Are you ready for your close up?

As is always the case with the media, those who win coverage are the ones who choose to speak up. Yet we find that many lawyers who are up for speaking to print journalists balk at the idea of appearing on TV or on the radio. When we dig into it, it becomes clear that their main reservation is their confidence.

We get it: if you are used to speaking to journalists with whom you can flit between on and off the record, giving a live interview can feel like walking without a tightrope. What if you say the wrong thing? What if they ask something you don’t know about? What if you freeze up? As with most phobias, the best way to overcome a fear of live broadcasting is to expose yourself to it bit by bit, i.e. through media training. By practicing what it’s like to actually be on air, you can gain the confidence to handle interviews like a natural.

The problem with broadcast media training is that historically it has also been very expensive. That means law firms often have to pick and choose which of their fee-earners get the confidence boost that will allow them to go on air.But broadcast media is quickly changing and, with it, the type of training needed is changing too.Tune into any TV news broadcast for long enough and you’ll no doubt see the telltale choppy picture of someone, anywhere in the world, speaking into a laptop.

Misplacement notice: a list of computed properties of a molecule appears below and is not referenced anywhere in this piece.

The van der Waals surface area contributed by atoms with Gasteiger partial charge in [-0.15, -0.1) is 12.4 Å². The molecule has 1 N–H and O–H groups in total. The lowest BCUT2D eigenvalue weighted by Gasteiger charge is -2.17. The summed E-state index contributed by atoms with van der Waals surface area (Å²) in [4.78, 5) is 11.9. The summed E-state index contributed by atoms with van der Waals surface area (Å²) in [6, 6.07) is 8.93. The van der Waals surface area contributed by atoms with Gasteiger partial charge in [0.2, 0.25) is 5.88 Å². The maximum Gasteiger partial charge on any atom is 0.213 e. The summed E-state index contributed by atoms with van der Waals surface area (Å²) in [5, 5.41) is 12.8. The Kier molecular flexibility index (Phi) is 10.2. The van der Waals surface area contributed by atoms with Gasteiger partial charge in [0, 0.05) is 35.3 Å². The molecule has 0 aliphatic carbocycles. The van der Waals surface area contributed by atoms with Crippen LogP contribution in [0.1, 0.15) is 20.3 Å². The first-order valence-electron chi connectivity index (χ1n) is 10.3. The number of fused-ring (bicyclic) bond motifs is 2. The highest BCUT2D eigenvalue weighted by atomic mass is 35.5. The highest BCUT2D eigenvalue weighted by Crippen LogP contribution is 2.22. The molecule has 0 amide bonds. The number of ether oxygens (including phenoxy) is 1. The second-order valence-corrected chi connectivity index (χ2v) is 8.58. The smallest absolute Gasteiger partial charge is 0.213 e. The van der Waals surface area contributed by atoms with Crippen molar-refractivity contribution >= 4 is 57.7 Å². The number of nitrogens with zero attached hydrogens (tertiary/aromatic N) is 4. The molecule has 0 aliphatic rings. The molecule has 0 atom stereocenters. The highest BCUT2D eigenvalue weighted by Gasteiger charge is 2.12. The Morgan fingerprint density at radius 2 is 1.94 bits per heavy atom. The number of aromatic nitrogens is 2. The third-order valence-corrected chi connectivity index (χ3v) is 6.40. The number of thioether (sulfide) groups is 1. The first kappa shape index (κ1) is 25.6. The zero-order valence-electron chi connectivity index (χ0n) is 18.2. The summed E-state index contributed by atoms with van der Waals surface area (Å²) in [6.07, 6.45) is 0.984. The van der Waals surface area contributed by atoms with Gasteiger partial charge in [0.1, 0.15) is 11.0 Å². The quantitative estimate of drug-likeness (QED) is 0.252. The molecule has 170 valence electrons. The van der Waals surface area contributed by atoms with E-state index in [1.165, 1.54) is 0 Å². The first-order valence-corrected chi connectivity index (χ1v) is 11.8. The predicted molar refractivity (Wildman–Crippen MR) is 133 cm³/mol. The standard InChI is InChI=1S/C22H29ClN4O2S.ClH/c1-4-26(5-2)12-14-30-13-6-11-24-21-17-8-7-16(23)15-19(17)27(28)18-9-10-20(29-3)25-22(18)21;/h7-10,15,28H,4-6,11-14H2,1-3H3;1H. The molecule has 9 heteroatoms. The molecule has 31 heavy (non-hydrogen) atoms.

A while back there was a video that made the rounds of an expert on North Korea being interrupted in the middle of a TV interview by his toddler barging into the background of the shot. Maybe this is an argument against interviewing people outside of a proper TV studio, but it certainly hasn’t dampened broadcasters’ enthusiasm for interviews via the web.

It’s also happening in radio, but if you tune in you might not even be able to tell. Radio stations wanting to do a ‘down-the-line’ interview used to have to choose between crummy traditional phone lines or expensive ISDN boxes, which few contributors had. Now, apps like FaceTime or ipDTL can delivery very high-quality audio from anywhere at a low cost, or no cost at all.

All this means that instead of wasting precious otherwise billable time to trek across town to a TV studio (in traffic, Sky News’ main studios in Isleworth are over an hour from the City) a lawyer can now open up her phone and appear on TV instantly, then get straight back to work. It also means that the facilities needed for high-quality media training aren’t as elaborate as they once were, allowing us to provide broadcast media training at a fraction of the price it once was.

Interested? Let us know.